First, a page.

Thomas Fletcher (fletch31526) wrote,
Thomas Fletcher
fletch31526

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In case you were wondering, dry your feet first.

In five years as a firefighter... the job has interrupted many aspects of my life. Dinner. Social gatherings. Bathroom breaks. Sleep. Even sex -- once, when I was a volunteer. The only aspect of my life untouched by the job was the shower. Well, you can strike that one. That streak came to an end last Monday.

I had worked the night before as part of a 36-hour shift and wanted to clean up before my company taught a morning CPR class. I had been in the shower just long enough to wash my hair and soap up my entire body when our tones sounded... and the panic set in. Supposedly, my captain yelled at me not to worry and to drive our smaller brush rig to the scene as the rest of the crew responded in the engine. I say "supposedly" because I heard none of it.

Foolishly, I hopped out of the shower and hit what I thought were the important parts of my body with the towel. Face. Chest. Groin. Somehow, I overlooked my feet. As I hopped -- and I do mean hopped -- out of the bathroom and into the bunkroom, I did my best to pull on my shorts with each jump. I made it to my bed and tried to pull on my bunker pants & boots. When wet feet and leather boots meet, I now know that the boots will always win. My feet only went in each boot halfway. In fact, no part of either heel was anywhere near the boot's sole -- my feet were two wet to go any further. I didn't let that phase me.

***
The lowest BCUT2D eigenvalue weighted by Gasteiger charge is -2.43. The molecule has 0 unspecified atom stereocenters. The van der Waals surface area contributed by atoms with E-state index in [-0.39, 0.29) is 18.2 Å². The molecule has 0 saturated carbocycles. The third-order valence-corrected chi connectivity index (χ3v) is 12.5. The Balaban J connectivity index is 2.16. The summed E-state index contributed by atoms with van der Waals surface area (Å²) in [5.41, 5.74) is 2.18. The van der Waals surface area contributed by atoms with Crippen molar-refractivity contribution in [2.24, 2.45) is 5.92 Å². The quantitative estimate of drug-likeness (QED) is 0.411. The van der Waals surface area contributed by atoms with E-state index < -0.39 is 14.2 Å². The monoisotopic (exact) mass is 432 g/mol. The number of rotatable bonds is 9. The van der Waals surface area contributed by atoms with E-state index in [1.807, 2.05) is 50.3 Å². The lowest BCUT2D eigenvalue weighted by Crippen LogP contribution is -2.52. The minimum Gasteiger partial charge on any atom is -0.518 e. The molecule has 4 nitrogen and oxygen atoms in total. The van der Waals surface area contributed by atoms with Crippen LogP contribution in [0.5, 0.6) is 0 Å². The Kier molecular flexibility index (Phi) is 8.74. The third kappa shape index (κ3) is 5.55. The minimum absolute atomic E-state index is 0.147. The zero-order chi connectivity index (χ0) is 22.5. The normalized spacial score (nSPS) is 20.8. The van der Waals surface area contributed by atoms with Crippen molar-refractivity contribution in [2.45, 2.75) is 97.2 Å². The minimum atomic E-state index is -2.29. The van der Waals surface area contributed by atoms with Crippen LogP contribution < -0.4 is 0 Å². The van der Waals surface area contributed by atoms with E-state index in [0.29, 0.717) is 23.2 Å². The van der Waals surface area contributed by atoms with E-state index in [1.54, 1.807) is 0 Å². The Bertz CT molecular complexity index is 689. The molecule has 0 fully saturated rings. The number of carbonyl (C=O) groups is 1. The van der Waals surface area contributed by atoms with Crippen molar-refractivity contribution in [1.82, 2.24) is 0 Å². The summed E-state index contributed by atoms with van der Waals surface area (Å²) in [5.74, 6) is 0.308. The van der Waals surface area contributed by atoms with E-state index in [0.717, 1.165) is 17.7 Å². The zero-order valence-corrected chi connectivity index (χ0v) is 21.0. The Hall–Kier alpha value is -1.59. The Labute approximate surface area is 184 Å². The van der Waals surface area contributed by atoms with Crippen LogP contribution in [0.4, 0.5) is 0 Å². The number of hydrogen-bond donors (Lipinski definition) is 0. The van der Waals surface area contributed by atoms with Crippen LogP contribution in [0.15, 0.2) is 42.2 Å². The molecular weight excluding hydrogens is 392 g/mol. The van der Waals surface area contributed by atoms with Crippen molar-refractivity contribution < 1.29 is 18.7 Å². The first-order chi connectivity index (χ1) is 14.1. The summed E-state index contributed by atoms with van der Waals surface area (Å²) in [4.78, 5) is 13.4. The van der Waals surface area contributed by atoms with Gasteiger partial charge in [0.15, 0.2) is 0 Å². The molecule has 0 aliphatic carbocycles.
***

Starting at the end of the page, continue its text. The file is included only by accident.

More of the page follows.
I continued the hopping action down the stairs because it's next to impossible to walk or run when you feet don't touch the bottom of your shoes. I took my one-man spectacle through the administrative offices downstairs and out to the apparatus bay only to hear the engine pulling off without me. In five years as a firefighter, I'd never been left by a rig I was supposed to be riding on. There went another streak out the window.

On my own, I jumped in the brush rig and headed towards the accident. It was a pretty good wreck. We had to do some heavy lifting to pull open a door and free one occupant. Two others were transported to the hospital. Throughout it all, the inside of my boots maintained the humidity level of a small equatorial island. And even though we were on scene for an extended time, my right heel never made it all the way into its boot.

In the two shifts since, I haven't had the courage to visit the shower again. When I return, I'm sure I'll complete my mission in half the time... And even if I make it through without a call, my feet will not be ignored again.
Tags: fire
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